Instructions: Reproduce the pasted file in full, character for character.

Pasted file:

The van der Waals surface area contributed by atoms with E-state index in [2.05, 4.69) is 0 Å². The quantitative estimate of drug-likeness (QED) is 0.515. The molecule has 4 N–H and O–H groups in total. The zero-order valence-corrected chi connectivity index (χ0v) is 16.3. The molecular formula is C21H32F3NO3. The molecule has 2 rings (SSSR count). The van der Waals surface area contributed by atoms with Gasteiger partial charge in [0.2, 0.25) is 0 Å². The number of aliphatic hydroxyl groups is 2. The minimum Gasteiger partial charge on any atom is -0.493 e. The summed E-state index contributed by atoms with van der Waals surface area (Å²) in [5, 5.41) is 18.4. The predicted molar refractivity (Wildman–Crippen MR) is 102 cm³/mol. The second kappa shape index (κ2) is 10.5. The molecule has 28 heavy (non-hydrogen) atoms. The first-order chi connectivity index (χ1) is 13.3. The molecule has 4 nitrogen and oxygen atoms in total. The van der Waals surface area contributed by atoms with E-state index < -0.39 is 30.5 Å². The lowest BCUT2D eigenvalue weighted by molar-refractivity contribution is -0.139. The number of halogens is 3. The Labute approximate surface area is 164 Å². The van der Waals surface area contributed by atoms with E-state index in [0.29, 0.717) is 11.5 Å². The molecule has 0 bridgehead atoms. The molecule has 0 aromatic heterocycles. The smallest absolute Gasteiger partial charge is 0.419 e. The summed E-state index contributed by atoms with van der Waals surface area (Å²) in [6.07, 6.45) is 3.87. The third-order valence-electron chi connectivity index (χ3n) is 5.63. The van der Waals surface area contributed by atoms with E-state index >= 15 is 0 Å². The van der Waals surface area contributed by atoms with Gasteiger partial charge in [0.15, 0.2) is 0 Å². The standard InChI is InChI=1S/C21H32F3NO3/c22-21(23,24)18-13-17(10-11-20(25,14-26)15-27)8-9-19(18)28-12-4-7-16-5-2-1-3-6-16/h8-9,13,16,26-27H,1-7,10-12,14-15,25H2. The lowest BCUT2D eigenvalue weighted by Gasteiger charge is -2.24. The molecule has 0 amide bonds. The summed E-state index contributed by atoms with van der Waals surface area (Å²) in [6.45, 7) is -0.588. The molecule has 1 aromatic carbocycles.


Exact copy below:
The van der Waals surface area contributed by atoms with E-state index in [2.05, 4.69) is 0 Å². The quantitative estimate of drug-likeness (QED) is 0.515. The molecule has 4 N–H and O–H groups in total. The zero-order valence-corrected chi connectivity index (χ0v) is 16.3. The molecular formula is C21H32F3NO3. The molecule has 2 rings (SSSR count). The van der Waals surface area contributed by atoms with Gasteiger partial charge in [0.2, 0.25) is 0 Å². The number of aliphatic hydroxyl groups is 2. The minimum Gasteiger partial charge on any atom is -0.493 e. The summed E-state index contributed by atoms with van der Waals surface area (Å²) in [5, 5.41) is 18.4. The predicted molar refractivity (Wildman–Crippen MR) is 102 cm³/mol. The second kappa shape index (κ2) is 10.5. The molecule has 28 heavy (non-hydrogen) atoms. The first-order chi connectivity index (χ1) is 13.3. The molecule has 4 nitrogen and oxygen atoms in total. The van der Waals surface area contributed by atoms with E-state index < -0.39 is 30.5 Å². The lowest BCUT2D eigenvalue weighted by molar-refractivity contribution is -0.139. The number of halogens is 3. The Labute approximate surface area is 164 Å². The van der Waals surface area contributed by atoms with E-state index in [0.29, 0.717) is 11.5 Å². The molecule has 0 bridgehead atoms. The molecule has 0 aromatic heterocycles. The smallest absolute Gasteiger partial charge is 0.419 e. The summed E-state index contributed by atoms with van der Waals surface area (Å²) in [6.07, 6.45) is 3.87. The third-order valence-electron chi connectivity index (χ3n) is 5.63. The van der Waals surface area contributed by atoms with E-state index >= 15 is 0 Å². The van der Waals surface area contributed by atoms with Gasteiger partial charge in [0.15, 0.2) is 0 Å². The standard InChI is InChI=1S/C21H32F3NO3/c22-21(23,24)18-13-17(10-11-20(25,14-26)15-27)8-9-19(18)28-12-4-7-16-5-2-1-3-6-16/h8-9,13,16,26-27H,1-7,10-12,14-15,25H2. The lowest BCUT2D eigenvalue weighted by Gasteiger charge is -2.24. The molecule has 0 amide bonds. The summed E-state index contributed by atoms with van der Waals surface area (Å²) in [6.45, 7) is -0.588. The molecule has 1 aromatic carbocycles.